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The Synchronous Campus

How one university took web conferencing capabilities beyond eLearning courses.

The Synchronous Campus

THE CLEMSON-HOSTED virtual glass class allows students to collaborate on projects across institutions via discussion, brainstorming, collective thinking, and critical feedback.

WEB CONFERENCING TOOLS started out on campuses primarily as delivery technologies for eLearning courses. But their use has steadily broken out into other applications as campus personnel experience flashes of insight that Kathy Hoellen describes as: "Wow, we could use this eLearning tool for (fill in your favorite use here)."

Hoellen is the director of teaching and learning services at Clemson University. The South Carolina institution offers an interesting case study of how an early-on adoption of a synchronous web conferencing application (Macromedia Breeze, which is now Adobe Acrobat Connect Pro) for distance learning projects is now being deployed across campus to serve needs as varied as consortial campus courses, call center support, and staff training.

No longer confined to eLearning, Clemson's web conferencing system is now a 360-degree campus application that's become integral to the functioning of the university. Let's look at a few of the ways in which the university has adapted the tool for uses beyond the standard eLearning course.

Consortial Learning

Clemson is a land-grant university and, as such, is accustomed to functioning as part of a consortium; indeed, collaboration and outreach are a part of its mission. Therefore, it only made sense that when enrollment in a highly specialized graduate class in materials science-- Ceramic and Materials Engineering-- fell too low to be offered at Clemson, Professor Eric Skaar, with faculty from other universities, decided to collaboratively offer the course in a synchronous online environment. Skaar, a professor in the School of Materials Science and Engineering at Clemson, hosts and jointly teaches the class with faculty from Alfred University (NY), Coe College (IA), Iowa State University, Missouri University of Science and Technology, University of California-Davis, University of Florida, Pennsylvania State University, University of Michigan, The University of Arizona, the National Science Foundation, and the International Materials Institute for New Functionality in Glass.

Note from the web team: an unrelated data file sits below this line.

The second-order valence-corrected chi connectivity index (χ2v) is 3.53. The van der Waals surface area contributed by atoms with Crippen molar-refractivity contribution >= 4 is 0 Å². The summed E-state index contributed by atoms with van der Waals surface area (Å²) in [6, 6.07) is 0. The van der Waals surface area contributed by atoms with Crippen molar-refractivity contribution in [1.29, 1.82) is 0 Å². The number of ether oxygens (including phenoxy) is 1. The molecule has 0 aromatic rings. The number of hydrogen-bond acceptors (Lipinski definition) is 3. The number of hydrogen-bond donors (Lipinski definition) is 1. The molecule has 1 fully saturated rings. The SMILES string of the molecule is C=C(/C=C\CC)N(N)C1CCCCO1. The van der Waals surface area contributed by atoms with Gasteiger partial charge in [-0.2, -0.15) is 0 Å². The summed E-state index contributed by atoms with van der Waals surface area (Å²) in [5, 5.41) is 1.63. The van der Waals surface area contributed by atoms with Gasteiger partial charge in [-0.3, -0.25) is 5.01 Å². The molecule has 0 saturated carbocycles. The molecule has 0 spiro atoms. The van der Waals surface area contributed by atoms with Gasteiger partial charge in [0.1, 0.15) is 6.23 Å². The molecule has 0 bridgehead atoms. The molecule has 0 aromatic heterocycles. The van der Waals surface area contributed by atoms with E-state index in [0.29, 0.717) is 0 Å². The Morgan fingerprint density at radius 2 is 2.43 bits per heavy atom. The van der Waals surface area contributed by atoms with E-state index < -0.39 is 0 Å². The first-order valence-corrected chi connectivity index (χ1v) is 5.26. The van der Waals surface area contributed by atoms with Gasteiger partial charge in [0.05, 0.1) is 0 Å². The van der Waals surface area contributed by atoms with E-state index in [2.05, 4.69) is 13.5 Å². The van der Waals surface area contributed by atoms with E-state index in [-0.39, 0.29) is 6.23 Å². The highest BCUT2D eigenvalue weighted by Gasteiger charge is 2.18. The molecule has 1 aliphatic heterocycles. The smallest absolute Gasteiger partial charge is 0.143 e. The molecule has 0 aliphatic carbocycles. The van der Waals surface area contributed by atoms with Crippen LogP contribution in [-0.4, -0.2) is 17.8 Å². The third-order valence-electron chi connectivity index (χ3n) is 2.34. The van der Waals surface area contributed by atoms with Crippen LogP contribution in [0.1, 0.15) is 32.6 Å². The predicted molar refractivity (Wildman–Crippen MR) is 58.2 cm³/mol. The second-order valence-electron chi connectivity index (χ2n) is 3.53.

For the course, familiarly known as the "virtual glass class," each institution takes responsibility for three to four lectures. The technology allows students to collaborate on projects across institutions, via discussion, brainstorming, collective thinking, and critical feedback. The class has had enrollments of about 40 students over two terms. Student response has been positive: Interaction among students and faculty across many institutions means students are able to access more research, expertise, and perspectives than they would otherwise have in an on-site course.


WHEN LOOKING FOR a synchronous web conferencing solution, the features you need will depend on the intended use of the application. For example, if your initiatives are going to require multiple lecturers, as Clemson University's (SC) multi-institution "virtual glass class" does, you'll want an application that easily allows for more than one presenter. Not every product necessarily boasts every feature, and some do certain functions better than others, so you'll need to comparison shop. A few functionalities to consider:

  • Video. If you want videoconferences, rather than audio-based meetings, be aware that not every solution provides for video and that it will require cameras at participating sites.
  • Multiple presenters. If you're teaching a course with lecturers on multiple campuses, you'll want a service that allows for easy hand-offs to and from more than one presenter.